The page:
September/October 2011 Inspectioneering Journal

Deterioration of concrete structures has plagued petrochemical production facilities. As a result of sulfur compound exposure, concrete corrodes and weakens continuously over time. The proper operation of the structure deteriorates with it until...

May/June 2011 Inspectioneering Journal

Putting off the initial inspection (i.e. baseline) of piping and vessels in a new process unit is both common and problematic. The tendency of owners is to rely on the nominal thickness because the actual original thickness was either not measured...

January/February 2011 Inspectioneering Journal

Describes a non-destructive sampling procedure which records and preserves the topography of a metallographic specimen as a negative relief on a plastic film (replica).

Authors: Leo Vega
November/December 2010 Inspectioneering Journal

On April 6, 2010, a tragic accident occurred at the Tesoro Refinery in Anacortes, WA, in the Naphtha Hydrotreater process unit (NHT). During routine operations involving an on-line switching of unit heat exchanger feed trains, seven employees were...

Partner Content

How is reliability affecting your bottom line? Download our Economics of Reliability report, where Pinnacle analysts take data from the oil refining industry and dive into how that key sector is being affected by reliability today.

November/December 2010 Inspectioneering Journal

High Temperature Hydrogen Attack (HTHA) is a long known and still occurring degradation issue for fixed equipment construction materials in the hydrocarbon process industry where hydroprocess plants (hydrogen plus hydrocarbons) are in service....

Authors: John Reynolds
November/December 2010 Inspectioneering Journal

The following references are from the American Petroleum Institute. They are widely used in the petroleum refining and petrochemical industries for managing equipment in HTHA service and are available in the public domain.

July/August 2010 Inspectioneering Journal

CUI (Corrosion Under Insulation) has always been a challenge for plant operators, quality assurance/reliability engineers and equipment owners. It is hard to identify the problem until it has become an emergency situation, often leading to unit shut...

Authors: Santhosh Lukose
May/June 2010 Inspectioneering Journal

Clearly, corrosion prevention and control has a major role in achieving excellence in Pressure Equipment Integrity and Reliability (PEI&R). But there is a lot more to PEI&R than just corrosion control. This article will show how corrosion control...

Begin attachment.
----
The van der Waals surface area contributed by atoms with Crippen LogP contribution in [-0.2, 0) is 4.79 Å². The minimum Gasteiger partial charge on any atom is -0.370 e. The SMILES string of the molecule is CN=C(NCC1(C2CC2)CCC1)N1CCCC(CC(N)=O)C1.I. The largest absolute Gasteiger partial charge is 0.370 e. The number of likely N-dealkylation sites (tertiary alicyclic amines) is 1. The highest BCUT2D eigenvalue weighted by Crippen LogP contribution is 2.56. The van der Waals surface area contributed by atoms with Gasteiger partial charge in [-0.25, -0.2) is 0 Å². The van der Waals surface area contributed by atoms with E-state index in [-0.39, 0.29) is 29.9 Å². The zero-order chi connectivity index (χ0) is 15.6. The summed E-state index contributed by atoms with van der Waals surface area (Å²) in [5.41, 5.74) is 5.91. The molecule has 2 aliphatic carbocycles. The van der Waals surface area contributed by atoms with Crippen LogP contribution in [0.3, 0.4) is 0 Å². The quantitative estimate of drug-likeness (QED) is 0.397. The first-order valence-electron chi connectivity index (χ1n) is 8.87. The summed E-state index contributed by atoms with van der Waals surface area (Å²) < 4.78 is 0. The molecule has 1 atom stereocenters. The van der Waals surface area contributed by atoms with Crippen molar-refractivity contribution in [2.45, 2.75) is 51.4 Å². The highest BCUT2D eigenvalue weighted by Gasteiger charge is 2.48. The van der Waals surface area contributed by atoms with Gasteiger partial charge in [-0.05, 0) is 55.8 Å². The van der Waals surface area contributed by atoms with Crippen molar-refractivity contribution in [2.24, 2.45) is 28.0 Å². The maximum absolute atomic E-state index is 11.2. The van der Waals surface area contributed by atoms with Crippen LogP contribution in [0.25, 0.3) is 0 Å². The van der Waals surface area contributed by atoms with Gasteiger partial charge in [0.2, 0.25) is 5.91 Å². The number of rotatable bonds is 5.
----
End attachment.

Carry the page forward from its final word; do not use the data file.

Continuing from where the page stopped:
Authors: John Reynolds
July/August 2009 Inspectioneering Journal

In the current economic environment, there is increasing pressure on petrochemical refineries and delivery systems to be more productive and to minimize unscheduled shutdowns due to leakage. Leakage can occur from either the piping itself or the...

Authors: Willis Perry
Partner Content

Traditional pressure vessel inspections often require taking assets out of service. However, MISTRAS’ Non-Intrusive Inspection (NII) programs provide data as good or better than internal inspections, while assets remain in service. NII is...

July/August 2008 Inspectioneering Journal

The following is an interview with Scot Haines, (Corrosion Engineering Advisor). The IJ wishes to thank Scot and the Hess Corporation for taking the time to share with the "IJ" community.

Authors: Greg Alvarado
November/December 2007 Inspectioneering Journal

Because of widespread interest in the proposed revision in progress to NACE International standard SP0169 (formerly RP0169), "Control of External Corrosion on Underground or Submerged Metallic Piping Systems," NACE is sponsoring an...

May/June 2007 Inspectioneering Journal

The American Petroleum Institute (API) is issuing this publication's announcement to inform companies involved in the distribution, transportation, storage, and blending of denatured fuel ethanol of a potential for metal cracking and product leakage...

January/February 2007 Inspectioneering Journal

NACE International has approved two highly anticipated standards dedicated to the control of internal pipeline corrosion.

September/October 2006 Inspectioneering Journal

Active corrosion in onshore and offshore pipelines is an increasing problem. Consequently, pipeline operators regularly use intelligent inspection pigs to detect and size corrosion. Inspection data can be combined with probability based...

Authors: F Egan, D G Jones, J Healy
Partner Content